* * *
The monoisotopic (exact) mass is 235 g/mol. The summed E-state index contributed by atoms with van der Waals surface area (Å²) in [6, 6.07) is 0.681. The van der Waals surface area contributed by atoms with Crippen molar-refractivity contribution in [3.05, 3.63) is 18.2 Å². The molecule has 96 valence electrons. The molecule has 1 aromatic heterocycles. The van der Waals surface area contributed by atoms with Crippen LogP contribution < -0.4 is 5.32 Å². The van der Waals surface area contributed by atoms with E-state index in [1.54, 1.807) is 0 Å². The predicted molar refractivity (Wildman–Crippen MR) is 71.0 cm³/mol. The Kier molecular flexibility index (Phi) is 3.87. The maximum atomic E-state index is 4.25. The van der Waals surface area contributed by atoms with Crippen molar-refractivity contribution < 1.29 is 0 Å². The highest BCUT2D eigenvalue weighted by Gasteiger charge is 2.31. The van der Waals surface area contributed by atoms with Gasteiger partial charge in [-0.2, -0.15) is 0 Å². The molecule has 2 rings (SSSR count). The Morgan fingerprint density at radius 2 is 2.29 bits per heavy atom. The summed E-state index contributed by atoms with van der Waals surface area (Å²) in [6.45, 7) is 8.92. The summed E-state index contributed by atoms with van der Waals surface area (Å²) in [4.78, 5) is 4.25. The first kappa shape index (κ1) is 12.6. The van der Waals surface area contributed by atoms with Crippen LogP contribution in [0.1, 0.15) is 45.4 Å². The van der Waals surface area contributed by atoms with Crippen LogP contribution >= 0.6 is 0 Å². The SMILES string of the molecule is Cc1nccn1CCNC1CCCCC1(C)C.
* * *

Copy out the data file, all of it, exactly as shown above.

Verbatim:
The monoisotopic (exact) mass is 235 g/mol. The summed E-state index contributed by atoms with van der Waals surface area (Å²) in [6, 6.07) is 0.681. The van der Waals surface area contributed by atoms with Crippen molar-refractivity contribution in [3.05, 3.63) is 18.2 Å². The molecule has 96 valence electrons. The molecule has 1 aromatic heterocycles. The van der Waals surface area contributed by atoms with Crippen LogP contribution < -0.4 is 5.32 Å². The van der Waals surface area contributed by atoms with E-state index in [1.54, 1.807) is 0 Å². The predicted molar refractivity (Wildman–Crippen MR) is 71.0 cm³/mol. The Kier molecular flexibility index (Phi) is 3.87. The maximum atomic E-state index is 4.25. The van der Waals surface area contributed by atoms with Crippen molar-refractivity contribution < 1.29 is 0 Å². The highest BCUT2D eigenvalue weighted by Gasteiger charge is 2.31. The van der Waals surface area contributed by atoms with Gasteiger partial charge in [-0.2, -0.15) is 0 Å². The molecule has 2 rings (SSSR count). The Morgan fingerprint density at radius 2 is 2.29 bits per heavy atom. The summed E-state index contributed by atoms with van der Waals surface area (Å²) in [6.45, 7) is 8.92. The summed E-state index contributed by atoms with van der Waals surface area (Å²) in [4.78, 5) is 4.25. The first kappa shape index (κ1) is 12.6. The van der Waals surface area contributed by atoms with Crippen LogP contribution in [0.1, 0.15) is 45.4 Å². The van der Waals surface area contributed by atoms with Crippen LogP contribution >= 0.6 is 0 Å². The SMILES string of the molecule is Cc1nccn1CCNC1CCCCC1(C)C.